Pablo Neruda

The unkindness of strangers

James Canfield's distillation of "A Streetcar Named Desire" highlights NW Dance Project's premieres, with Sarah Slipper's dance of love

The funk and sweat and desperate seediness of New Orleans are so thick in the air above James Canfield’s new dance Sketches of Connotation that you can almost smell them rising from the stage of Lincoln Performance Hall. It’s an intoxicating aroma.

Sketches, Canfield’s distilled evocation of Tennessee Williams’ beautiful nightmare of a play A Streetcar Named Desire, is the anchor of NW Dance Project’s fifteenth-season-ending Summer Premieres program, which opened Thursday and continues Friday and Saturday nights, and it’s a gorgeous, exquisitely crafted piece of dance theater, the work of a choreographer who’s stayed true to his longtime vision of dance as a reflection of popular culture and who now, as a veteran artist, seems fully in control of his considerable imaginative skills.

William Couture, Anthony Pucci, Colleen Loverde, Kody Jauron, Katherine Loverde, and Franco Nieto in the world premiere of James Canfield’s Sketches of Connotation. Photo: Blaine Truitt Covert

NDP’s program of three premieres also includes company artistic director Sarah Slipper’s Save Me the Plums, a sweet and often funny dance of love and loss performed beautifully by Andrea Parson and Franco Nieto; and Felix Landerer’s angsty All’s Been Said, in which a dancer in a polar-bear mask declaims about magicians and climate change.

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Poetry and politics collide in “Neruda”

Director Pablo Larrain ("Jackie") depicts Pablo Neruda's run from the law in 1940s Chile

Poets don’t typically make for very engaging cinematic protagonists. Even such dramatic lives as those of Allen Ginsburg and Sylvia Plath haven’t resulted in especially gripping movies. But we’ve now had two films about poets—one fictional, one real—open in Portland in the last couple of weeks, and each has its distinct charms.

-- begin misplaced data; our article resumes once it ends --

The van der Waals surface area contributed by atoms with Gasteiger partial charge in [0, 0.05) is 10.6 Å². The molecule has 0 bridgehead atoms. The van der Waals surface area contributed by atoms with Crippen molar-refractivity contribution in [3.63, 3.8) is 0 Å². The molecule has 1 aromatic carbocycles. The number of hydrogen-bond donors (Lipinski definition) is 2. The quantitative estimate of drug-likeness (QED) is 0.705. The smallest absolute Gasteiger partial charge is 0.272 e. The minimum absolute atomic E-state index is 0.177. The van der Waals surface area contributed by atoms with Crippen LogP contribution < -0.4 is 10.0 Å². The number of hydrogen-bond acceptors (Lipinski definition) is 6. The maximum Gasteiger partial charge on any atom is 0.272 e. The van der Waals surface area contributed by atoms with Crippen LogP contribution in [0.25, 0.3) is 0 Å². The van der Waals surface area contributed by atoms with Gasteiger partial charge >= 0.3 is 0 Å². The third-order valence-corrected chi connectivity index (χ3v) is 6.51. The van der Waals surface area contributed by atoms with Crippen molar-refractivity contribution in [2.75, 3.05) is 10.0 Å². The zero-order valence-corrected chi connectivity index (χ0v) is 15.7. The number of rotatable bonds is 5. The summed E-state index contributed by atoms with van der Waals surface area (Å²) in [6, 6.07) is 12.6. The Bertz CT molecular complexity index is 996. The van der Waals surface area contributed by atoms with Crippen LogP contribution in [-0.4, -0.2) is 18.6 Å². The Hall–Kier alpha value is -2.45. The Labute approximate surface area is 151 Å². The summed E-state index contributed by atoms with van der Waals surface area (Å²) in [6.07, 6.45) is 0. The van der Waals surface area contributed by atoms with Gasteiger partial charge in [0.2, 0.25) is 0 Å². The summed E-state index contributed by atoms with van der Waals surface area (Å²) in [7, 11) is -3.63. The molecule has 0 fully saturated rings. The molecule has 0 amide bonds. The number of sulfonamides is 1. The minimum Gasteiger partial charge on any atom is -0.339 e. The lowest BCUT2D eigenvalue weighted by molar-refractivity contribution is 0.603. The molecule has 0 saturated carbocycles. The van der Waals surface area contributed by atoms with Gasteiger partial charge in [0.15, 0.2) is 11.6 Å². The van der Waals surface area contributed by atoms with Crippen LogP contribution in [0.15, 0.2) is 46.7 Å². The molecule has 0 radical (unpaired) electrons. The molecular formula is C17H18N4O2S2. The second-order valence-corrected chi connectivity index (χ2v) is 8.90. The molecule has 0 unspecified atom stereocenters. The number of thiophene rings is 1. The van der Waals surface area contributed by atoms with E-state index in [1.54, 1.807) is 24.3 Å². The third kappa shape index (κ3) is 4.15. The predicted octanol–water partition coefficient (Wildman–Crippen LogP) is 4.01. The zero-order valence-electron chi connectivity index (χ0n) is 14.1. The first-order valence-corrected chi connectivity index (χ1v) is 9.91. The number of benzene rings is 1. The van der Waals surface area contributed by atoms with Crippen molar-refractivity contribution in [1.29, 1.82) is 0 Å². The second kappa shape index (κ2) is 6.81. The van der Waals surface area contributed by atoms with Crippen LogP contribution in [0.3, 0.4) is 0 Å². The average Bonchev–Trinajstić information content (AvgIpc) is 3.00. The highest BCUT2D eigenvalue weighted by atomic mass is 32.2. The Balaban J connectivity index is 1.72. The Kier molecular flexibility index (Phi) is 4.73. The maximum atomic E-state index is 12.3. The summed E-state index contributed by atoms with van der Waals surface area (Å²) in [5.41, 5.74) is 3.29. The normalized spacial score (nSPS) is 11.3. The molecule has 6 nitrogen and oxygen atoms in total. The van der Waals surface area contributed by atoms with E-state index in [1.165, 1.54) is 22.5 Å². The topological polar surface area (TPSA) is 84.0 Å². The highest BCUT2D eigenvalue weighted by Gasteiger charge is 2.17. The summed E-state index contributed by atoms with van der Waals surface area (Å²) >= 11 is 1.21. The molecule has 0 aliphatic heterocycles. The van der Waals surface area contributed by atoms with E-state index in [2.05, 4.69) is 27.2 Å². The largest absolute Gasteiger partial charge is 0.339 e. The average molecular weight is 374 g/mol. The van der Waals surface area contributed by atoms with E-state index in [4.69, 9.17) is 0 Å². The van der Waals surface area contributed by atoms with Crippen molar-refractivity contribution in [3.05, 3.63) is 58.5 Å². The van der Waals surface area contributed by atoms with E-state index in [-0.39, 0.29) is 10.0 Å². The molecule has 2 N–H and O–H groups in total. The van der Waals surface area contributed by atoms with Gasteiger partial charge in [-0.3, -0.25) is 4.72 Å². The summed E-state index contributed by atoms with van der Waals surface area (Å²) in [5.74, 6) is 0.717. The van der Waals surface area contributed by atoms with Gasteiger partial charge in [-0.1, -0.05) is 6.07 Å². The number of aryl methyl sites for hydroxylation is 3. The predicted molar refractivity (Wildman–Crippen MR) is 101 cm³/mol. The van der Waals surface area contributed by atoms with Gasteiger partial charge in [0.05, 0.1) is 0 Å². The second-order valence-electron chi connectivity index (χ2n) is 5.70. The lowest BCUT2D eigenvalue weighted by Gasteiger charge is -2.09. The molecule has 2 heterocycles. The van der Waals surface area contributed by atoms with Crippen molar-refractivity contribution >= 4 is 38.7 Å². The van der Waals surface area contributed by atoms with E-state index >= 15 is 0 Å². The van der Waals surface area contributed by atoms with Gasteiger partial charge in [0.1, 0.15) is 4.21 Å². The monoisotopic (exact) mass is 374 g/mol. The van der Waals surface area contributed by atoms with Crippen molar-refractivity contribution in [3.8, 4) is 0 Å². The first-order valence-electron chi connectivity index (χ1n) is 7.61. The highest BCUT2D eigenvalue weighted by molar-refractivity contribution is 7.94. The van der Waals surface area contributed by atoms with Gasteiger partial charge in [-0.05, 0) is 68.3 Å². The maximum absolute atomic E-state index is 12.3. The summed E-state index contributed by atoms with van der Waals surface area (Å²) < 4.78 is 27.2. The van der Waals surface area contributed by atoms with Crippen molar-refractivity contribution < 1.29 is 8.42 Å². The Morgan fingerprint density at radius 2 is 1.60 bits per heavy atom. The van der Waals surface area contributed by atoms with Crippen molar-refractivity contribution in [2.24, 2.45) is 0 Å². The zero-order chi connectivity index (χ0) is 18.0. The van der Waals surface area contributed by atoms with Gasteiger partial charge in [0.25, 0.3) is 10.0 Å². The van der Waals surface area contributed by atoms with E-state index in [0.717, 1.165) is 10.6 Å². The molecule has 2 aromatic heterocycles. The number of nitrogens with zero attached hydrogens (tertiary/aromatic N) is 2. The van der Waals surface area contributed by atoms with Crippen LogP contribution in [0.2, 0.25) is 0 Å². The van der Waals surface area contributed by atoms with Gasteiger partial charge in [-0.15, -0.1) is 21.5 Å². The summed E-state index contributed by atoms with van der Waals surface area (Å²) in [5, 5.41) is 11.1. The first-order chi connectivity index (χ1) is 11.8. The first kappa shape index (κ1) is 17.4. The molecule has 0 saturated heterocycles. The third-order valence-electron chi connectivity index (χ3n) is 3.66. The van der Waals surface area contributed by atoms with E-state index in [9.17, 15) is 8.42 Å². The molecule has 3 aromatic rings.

Jim Jarmusch’s “Paterson” stars Adam Driver as a bus driver who finds inspiration in the quotidian details of his daily life. It’s a testimony to the poet as ordinary guy, and we reviewed it here. Pablo Larrain’s “Neruda,” on the other hand, takes as its subject one of the most larger-than-life figures in 20th century literature, which allows it to be as much about Pablo Neruda’s political and hedonistic exploits as his aesthetic ones.

Luis Gnecco as Pablo Neruda in “Neruda.”

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The poet in twilight: Neruda before the fall

Milagro's 'Ardiente Paciencia' is a sweet lovers' tale before the outside world lowers the boom

To quote the flower-selling daughter of a well-known Cockney philosopher and man-about-town, “Words! Words! Words! I’m so sick of words! … Is that all you blighters can do?”

Andrade, Samayoa, Mendoza: the poet and the lovers. Russell J. Young Photography

Andrade, Samayoa, Mendoza: the poet and the lovers. Russell J. Young Photography

Well, no. But even among the most poetically besotted, there are times when life moves beyond the magic of words, and speech should stop. Such a moment arrives, in Antonio Shármenta’s play Ardiente Paciencia, when the young lovers Mario and Beatriz drop their pretenses and their speaking and a good deal of their clothing, and do a slow sensual dance, rolling a fragile raw egg over each other’s bodies in looping patterns that may be like writing and are definitely about feeling and touching and just being. As Miss Eliza Doolittle wouldn’t have had to say if Freddy Eynsford-Hill had had half the gumption and animal sense of Mario the postman, just shut up and show her.

Words are central to Ardiente Paciencia, which has just opened at Milagro Theatre, and which revolves around the great Chilean poet Pablo Neruda, in the latter years of his life but mostly before the 1973 right-wing coup d’état by Augusto Pinochet and his troops. That other, earlier, September 11 atrocity overthrew Salvador Allende’s elected Socialist government, with which the longtime Communist Neruda had been allied, and inaugurated decades of repression in a nation that had been a comparative beacon of democracy in South America.

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